Hi, Kat, and thanks very much for your concern. I’ve been on EET for over 6 months now and have lost over 40 lbs, am stronger than I was before (eg: am now able to do 9 chin ups in a single circuit during an entire workout), have more energy throughout the day than when I was on any other sort of “diet” and feel just great overall.

      I truly am serious about health and fitness and is why I am open-minded to all the ideas out there. I tried out EET Fitness in order to find out what it really was all about and finding out about its true nature has benefited me in many ways. Check out the various articles I’ve written on EET before you quickly pass judgment on it:

  • March 14, 2011 at 7:42 pm

    my wife & I began 4HB diet about 6 weeks ago & its working well. we both needed to lose about 20 lbs & we are already there. the cheat days are fun planning & doing. we are eating so much cleaner all week- the beans are good & so many meats we can barbeque or broil & so many veggies with garlic & oil that taste great- having a blast with new recipes & the whole keeping track of the progress. Still have those mid week cravings for pancakes, cheeseburgers, bread, spagetti & balls, pork fried rice, desserts, BEER, oh man its tough but knowing on Sundays we can go nuts makes it possible to hold out.

    • March 18, 2011 at 3:33 am

      Hi, Jeff,

      Thanks very much for commenting and I’m glad to hear that the 4-Hour Body Diet is working for you and your wife!

  • January 21, 2011 at 12:12 pm


    Great article and great comments by all too — this is how you learn to find the plan that works best for you.

    That said, I am a bit biased towards EET — since I DEVELOPED it! :-) — so I will limit my comments here to HARD FACTS that each reader can consider

    4hb page 95 (yeah I’ve read it!) Slow Carb diet Mistake #1 Not eating within 1 hour of waking, preferably within 30 miinutes.


    Study results from today

    Big breakfast may make you fat after all

    This study supporting EET doesn’t make EET a better plan, it just helps prove that 4HB is not working as effectively with your metabolism as it can be–making weight loss HARDER.

    There’s more–but I’ll leave that for future discussions — hope ALL are doing well on their diet and fitness plans!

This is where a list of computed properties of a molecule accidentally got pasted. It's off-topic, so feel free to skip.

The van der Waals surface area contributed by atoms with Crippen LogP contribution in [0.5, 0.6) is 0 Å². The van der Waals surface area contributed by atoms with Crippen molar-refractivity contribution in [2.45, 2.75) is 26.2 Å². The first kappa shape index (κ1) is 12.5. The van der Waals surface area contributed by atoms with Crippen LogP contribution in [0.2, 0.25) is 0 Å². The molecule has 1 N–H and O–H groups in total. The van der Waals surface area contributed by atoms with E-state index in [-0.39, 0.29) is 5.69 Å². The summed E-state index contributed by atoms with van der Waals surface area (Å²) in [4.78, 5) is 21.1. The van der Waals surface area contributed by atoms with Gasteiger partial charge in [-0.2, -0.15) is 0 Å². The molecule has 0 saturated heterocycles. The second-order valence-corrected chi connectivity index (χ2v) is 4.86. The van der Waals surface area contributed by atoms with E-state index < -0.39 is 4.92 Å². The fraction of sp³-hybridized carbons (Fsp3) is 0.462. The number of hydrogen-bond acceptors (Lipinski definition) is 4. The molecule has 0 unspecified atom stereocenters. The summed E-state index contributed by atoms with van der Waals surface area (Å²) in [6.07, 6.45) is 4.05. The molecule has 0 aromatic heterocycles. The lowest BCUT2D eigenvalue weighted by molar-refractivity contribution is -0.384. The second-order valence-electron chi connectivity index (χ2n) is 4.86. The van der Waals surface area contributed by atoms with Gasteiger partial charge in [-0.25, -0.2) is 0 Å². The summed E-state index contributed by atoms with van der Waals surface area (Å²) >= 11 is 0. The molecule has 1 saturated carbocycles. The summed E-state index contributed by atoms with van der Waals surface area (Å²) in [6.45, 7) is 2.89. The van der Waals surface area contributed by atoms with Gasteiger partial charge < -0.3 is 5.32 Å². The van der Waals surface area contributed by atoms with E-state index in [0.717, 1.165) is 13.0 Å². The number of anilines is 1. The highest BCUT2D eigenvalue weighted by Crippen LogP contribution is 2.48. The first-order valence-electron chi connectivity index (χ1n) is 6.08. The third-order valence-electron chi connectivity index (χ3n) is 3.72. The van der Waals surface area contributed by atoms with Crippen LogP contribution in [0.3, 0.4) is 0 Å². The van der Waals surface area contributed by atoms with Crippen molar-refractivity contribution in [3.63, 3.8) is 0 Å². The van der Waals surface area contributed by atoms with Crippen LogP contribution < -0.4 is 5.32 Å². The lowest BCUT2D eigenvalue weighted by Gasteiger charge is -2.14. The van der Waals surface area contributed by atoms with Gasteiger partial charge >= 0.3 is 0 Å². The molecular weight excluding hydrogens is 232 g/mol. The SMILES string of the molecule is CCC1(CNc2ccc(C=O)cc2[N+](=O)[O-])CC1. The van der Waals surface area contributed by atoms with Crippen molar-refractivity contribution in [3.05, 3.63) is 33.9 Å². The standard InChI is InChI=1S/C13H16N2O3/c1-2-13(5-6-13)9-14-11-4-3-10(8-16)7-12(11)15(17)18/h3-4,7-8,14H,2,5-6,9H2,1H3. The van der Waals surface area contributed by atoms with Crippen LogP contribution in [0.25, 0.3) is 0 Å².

EET Fitness

    • January 26, 2011 at 4:26 am

      The article about breakfast in no way contradicts p. 95 of the 4HB, which says to eat breakfast. Even the article you posted about breakfast causing weight gain does not advocate skipping breakfast; the quoted professionals in that article encourage eating breakfast, just not a large one. The 4HB doesn’t urge otherwise.

      I don’t have any reason to be in favor of one plan over the other. It’s just that little things like this–implying that the author of 4HB advises something contrary to a new study when that just isn’t the case–makes me not trust you.

      • January 26, 2011 at 7:59 am


        Thanks for your comment, I appreciate the feedback.

        You are confusing SUGGESTIONS from the “professionals” to eat breakfast with the FACTS from the study which proved (a word you and I clearly don’t define the same way) that those eating breakfast gained more weight = got fatter.

        Professionals suggest all kinds of stuff all the time – including Ferris and his 4HB — the FACTS are that most diets FAIL and most professionals suggestions are not effective because they are not sustainable — including Ferris’s slow carb diet — and his cheat day adds an element of risk to that likelihood of failure that makes it even worse. No matter how well the theory works the fact is most people don’t have the necessary willpower and discipline to follow those sorts of diets —

        here is PROOF of that — at least in my eyes — very interested if you somehow don’t see this as proof – not trying to be argumentative, just showing you that studies are backing EET’s views, and curious if you have some reason this study below does not constitute proof or exactly what you need to feel something is proven?

        Massive Research Review Concludes—Prescribing Weight Loss is Ineffective and Unethical

        • January 26, 2011 at 12:58 pm

          Odd. Your article does not address the comment that I critiqued even slightly. This is like claiming that a Blue Bird is yellow and showing me a canary for proof.

          True that the article and EET may coincide, but this has positively nothing to do with the fact that your claim (that Tim Ferris’s book, on p. 95 tells you to overeat at breakfast, which is bad for you) simply isn’t true.

          I also find it funny how you use the word “professional.” When I say “professional,” I’m not talking about any ol’ Joe who claims to be an expert. To me, an professional is an actual expert. By that, I mean that people with doctorates are experts.

          The “professionals” that I mentioned above, who commented on the finding that a large breakfast may cause weight gain, are experts. I don’t claim that Mr. Ferris is an expert. Even he doesn’t claim he’s an expert.